I met Andrea at Upsala College in 1978. I was a junior majoring in English and Art, and she was a freshman. Three years younger than me, it became quickly obvious that even at such a young age, she was someone incredibly special. Her intelligence, wisdom, humor and humanity made an indelible impression on me, and I feel myself incredibly lucky to have been able to call her a friend. We had a lot of fun together back then (and beer was often involved). After I moved to Switzerland in 1981, we would see each other when we could. I drove up to Brensbach, Germany when she was there visiting her family (her grandmother always shyly welcomed me, and we would go out drinking with her brother and his firefighter friends). I'd also see her and Jim and during my regular visits to NJ. I last got to see Andrea in MD in the summer of 2016, and I am so grateful that I had that chance. The photo is of Andrea and my son in about 1988 or 1989 here in Switzerland. My son is named Lucas Andreas Tuttle. His second name was very deliberate. That's how important Andrea was to me. The world is definitely a sadder place without her.
It's cliche to say someone is one of a kind, since we all are, but there was nothing typical about her. She was a wonderful friend through graduate school and beyond. I will always miss her wise counsel.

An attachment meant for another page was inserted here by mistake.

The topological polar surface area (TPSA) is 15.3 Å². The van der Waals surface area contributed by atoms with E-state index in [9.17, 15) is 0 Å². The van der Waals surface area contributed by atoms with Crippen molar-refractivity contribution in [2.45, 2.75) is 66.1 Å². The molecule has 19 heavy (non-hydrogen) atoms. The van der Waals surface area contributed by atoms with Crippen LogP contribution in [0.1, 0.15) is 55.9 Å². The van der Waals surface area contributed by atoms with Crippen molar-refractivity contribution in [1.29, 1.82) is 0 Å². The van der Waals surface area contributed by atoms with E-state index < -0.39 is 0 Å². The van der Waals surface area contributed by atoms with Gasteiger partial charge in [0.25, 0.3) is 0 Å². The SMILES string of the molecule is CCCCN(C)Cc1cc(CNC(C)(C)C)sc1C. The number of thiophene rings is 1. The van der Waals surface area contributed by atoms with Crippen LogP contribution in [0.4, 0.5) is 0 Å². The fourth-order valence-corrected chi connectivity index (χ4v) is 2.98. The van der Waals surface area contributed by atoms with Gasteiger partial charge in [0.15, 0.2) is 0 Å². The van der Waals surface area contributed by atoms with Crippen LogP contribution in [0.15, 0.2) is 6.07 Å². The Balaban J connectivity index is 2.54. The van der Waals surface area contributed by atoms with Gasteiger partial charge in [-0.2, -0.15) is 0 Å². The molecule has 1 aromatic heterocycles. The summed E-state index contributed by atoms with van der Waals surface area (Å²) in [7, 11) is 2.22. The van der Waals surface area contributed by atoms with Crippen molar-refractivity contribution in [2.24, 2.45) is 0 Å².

I had the pleasure of attending graduate school and studying philosophy with the great Andrea. She also became a good friend while we were in school and thereafter. She was funny, strong willed, and fiercely committed to her beliefs. I learned a lot from conversing with her and being part of her world. The average IQ on this planet just went down, I hope those she is keeping company with now have their wits about them and are ready to be both challenged and charmed.
Professor Tschemplik taught me to read Kant and Plato with courage and a sense of humor; she showed her students how to find the joy on every page. She treated even the youngest of us as capable of doing real philosophy, and we became better thinkers as we tried to prove her right. I'm so grateful to be working towards my PhD at the department where she received hers, CUNY Graduate Center, where her dissertation stands on display. A favorite memory: at my graduation in 2016, Andrea took great pleasure in shouting out -- to a stadium of hundreds -- the "Z." that begins my middle name (Zipporah), which some administrator had included on the printed card. I had told her that she needn't read it out, but she clearly thought it would be much more fun to do so.